The rain is resulting in catastrophic flooding in southeastern North Carolina that is spreading into the state’s interior, even into the population centers of Raleigh and Charlotte. Already, the event has broken the state’s record for most rain ever observed during a tropical storm or hurricane, with a preliminary report of more than 30 inches.
The floodwaters are expected to push many rivers to all-time highs and, toward the mountains of western North Carolina and southwestern Virginia, could spur life-threatening landslides.
“Over the next 36-hours or so, areas of the North Carolina Piedmont and the mountainous terrain of western North Carolina will experience devastating flash flooding unlike anything in recent memory,” tweeted Greg Carbin, chief of the operations branch at the National Weather Service. “Roads and bridges will wash away and damage will be severe.”
The storm has unloaded about 6 trillion gallons of rain so far, according to Ryan Maue, a meteorologist for weathermodels.com. By the time it exits the East Coast, he expects the number to rise to 18 trillion gallons, enough to cover Texas in four inches of water and fill the Chesapeake Bay. In other words, “we’re only about one-third of the way through this,” Maue said.
Rainfall so far
Through Saturday afternoon, numerous locations in southeast North Carolina had endured more than 20 inches of rain, with Onslow County being particularly hard hit.
At least two locations in Onslow County appear to have broken the state record for tropical storm or hurricane rainfall, exceeding the old record of 24.09 inches — set near Wilmington during Hurricane Floyd in 1999:
- Swansboro: 30.58 inches
- Hoffman Raws: 25.77
The Swansboro 30-inch total is the most for any tropical storm or hurricane north of Florida along the East Coast and represents a new two-day and three-day rainfall record for North Carolina.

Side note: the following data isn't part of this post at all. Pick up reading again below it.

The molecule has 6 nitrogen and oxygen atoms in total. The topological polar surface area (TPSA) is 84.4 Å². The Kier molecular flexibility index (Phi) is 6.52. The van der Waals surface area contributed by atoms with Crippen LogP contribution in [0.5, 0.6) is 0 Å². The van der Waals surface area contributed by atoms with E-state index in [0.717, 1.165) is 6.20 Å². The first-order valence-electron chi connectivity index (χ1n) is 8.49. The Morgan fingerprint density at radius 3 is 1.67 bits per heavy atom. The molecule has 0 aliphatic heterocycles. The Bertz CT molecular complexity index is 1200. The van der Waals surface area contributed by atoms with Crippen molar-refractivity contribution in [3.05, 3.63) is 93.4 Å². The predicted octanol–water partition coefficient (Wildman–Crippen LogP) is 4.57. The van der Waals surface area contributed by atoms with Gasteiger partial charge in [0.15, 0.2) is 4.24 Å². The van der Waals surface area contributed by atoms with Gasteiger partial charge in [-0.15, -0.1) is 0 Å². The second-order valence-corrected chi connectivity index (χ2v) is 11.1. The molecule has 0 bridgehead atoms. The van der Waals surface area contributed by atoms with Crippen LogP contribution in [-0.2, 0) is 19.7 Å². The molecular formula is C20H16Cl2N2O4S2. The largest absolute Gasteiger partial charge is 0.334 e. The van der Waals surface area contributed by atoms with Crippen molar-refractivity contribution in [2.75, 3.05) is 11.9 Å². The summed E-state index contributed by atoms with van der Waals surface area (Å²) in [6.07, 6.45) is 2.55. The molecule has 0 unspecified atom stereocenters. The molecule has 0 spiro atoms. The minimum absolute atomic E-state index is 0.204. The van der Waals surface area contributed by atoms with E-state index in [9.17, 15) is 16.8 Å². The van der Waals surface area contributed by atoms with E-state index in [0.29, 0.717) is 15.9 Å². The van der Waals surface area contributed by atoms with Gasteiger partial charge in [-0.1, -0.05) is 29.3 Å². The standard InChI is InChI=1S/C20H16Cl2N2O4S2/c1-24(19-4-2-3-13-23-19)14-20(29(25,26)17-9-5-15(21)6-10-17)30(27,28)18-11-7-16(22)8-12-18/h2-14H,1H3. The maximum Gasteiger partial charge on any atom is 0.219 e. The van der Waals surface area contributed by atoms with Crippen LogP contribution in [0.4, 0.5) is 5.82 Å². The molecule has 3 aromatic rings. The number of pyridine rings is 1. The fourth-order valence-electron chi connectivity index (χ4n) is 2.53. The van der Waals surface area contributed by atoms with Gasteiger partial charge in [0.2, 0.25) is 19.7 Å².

Since making landfall at Wrightsville Beach in North Carolina on Friday morning, Florence’s forward speed has slowed to nearly a stall. At 11 p.m. Saturday, it was drifting to the west at just 3 mph. The storm’s slow movement, parallel to the coastline, has created several bands of heavy rain, capable of producing two to four inches of rain per hour, sitting over the many of the same locations for essentially the past day and a half.
Flash-flood emergencies — the most critical category of flood warning — have been in effect at times for several counties in southeastern North Carolina.
Through Sunday: Torrential rains continue for southeast North Carolina while spreading west
Florence slowly edged to the southwest on Saturday, dragging the axis of heavy rain bands to the southwest, as well. While it spelled some relief for the inundated areas of Onslow County, it has unfortunately put the city of Wilmington, southeast coastal communities of North Carolina and northeast areas of South Carolina in the line of fire instead.
Through Sunday morning, over a foot of rain is expected to fall in and around Wilmington, adding to the 14 inches the city has already received from Florence.